The reasons for the increased success of Reiki as an alternative and complementary healing method in the Western world are addressed as well as the practice of Reiki as a healing method for self and others;


Feasibility of Energy Medicine in a Community Teaching Hospital (including Reiki) [35]

“…This study successfully implemented EM provided by a solo practitioner in inpatient and emergent hospital settings and found that acceptability and demand justified its presence. Most patients experienced marked, immediate improvement of symptoms associated with their chief complaint…”;


Reiki therapy: the benefits to a nurse/Reiki practitioner.
Whelan KM, Wishnia GS
Graduate Family Nurse Practitioner Program, Spalding University, Louisville, KY, USA
. [36]
This study evaluates how nurses who gave Reiki therapy perceived the benefit of this therapy on their clients and themselves;


TOMS, Nelda C. Stark College of Nursing, Texas Woman’s University, Houston, TX 77030, USA. [37]: Examined Reiki Therapy and explored Reiki as a valuable nursing intervention;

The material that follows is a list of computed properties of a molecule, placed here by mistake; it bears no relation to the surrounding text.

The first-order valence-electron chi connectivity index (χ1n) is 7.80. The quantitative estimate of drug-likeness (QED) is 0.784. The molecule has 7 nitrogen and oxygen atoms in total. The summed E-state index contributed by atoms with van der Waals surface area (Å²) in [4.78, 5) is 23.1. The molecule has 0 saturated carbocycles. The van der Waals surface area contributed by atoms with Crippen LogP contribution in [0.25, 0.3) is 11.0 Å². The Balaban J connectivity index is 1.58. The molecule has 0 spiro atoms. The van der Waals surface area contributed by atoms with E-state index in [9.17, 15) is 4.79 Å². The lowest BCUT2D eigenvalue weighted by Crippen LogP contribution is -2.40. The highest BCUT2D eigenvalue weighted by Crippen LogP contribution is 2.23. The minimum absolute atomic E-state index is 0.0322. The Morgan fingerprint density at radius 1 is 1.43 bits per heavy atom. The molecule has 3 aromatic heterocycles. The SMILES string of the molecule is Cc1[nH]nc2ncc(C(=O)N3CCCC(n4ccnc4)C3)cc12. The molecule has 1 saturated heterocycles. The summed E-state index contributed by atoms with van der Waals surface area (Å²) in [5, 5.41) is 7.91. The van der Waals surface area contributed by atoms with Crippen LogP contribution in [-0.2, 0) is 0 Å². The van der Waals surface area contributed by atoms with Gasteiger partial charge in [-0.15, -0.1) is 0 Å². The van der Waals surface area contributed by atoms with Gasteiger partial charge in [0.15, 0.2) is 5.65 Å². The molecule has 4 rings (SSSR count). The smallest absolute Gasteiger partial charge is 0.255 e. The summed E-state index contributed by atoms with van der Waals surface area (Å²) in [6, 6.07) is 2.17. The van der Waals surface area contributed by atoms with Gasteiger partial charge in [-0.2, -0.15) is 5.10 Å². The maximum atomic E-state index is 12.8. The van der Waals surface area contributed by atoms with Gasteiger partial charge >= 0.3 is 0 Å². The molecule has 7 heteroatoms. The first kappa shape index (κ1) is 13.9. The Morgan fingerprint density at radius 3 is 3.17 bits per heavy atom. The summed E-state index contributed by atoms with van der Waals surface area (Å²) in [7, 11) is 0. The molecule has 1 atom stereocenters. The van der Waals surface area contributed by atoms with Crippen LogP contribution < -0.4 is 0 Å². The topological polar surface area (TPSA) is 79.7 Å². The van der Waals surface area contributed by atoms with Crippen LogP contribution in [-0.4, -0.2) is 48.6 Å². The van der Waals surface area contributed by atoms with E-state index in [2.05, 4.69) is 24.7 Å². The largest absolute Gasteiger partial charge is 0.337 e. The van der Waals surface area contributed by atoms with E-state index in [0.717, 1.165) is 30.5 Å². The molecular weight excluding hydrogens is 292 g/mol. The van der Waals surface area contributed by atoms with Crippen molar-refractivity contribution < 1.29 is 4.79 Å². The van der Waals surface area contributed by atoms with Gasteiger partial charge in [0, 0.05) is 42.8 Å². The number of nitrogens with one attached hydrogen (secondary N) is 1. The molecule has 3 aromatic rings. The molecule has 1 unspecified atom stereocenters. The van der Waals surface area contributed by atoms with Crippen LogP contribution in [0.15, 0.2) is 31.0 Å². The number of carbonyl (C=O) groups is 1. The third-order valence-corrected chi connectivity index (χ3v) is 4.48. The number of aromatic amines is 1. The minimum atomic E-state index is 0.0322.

Autonomic nervous system changes during Reiki treatment: a preliminary study.
Mackay N, Hansen S, McFarlane O.
Institute of Neurological Sciences, South Glasgow University Hospital NHS Trust, 1345 Govan Road, Glasgow G51 4TF, Scotland, UK
. [38]
This [pilot] study indicates that Reiki has some effect on the autonomic nervous system;

Reiki as a clinical intervention in oncology nursing practice.
Bossi LM, Ott MJ, DeCristofaro S.
Children’s Hospital Boston, MA, USA
. [39] 
This article describes the process of Reiki, reviews current literature, presents vignettes of patient responses to the intervention and makes recommendations for future study;


Biological Correlates of Reiki Touch Healing
Wardell DW and others,
Journal of Advanced Nursing Vol.33 Issue 4, Pages 439-445
Findings suggest both biochemical and physiological changes in the direction of relaxation;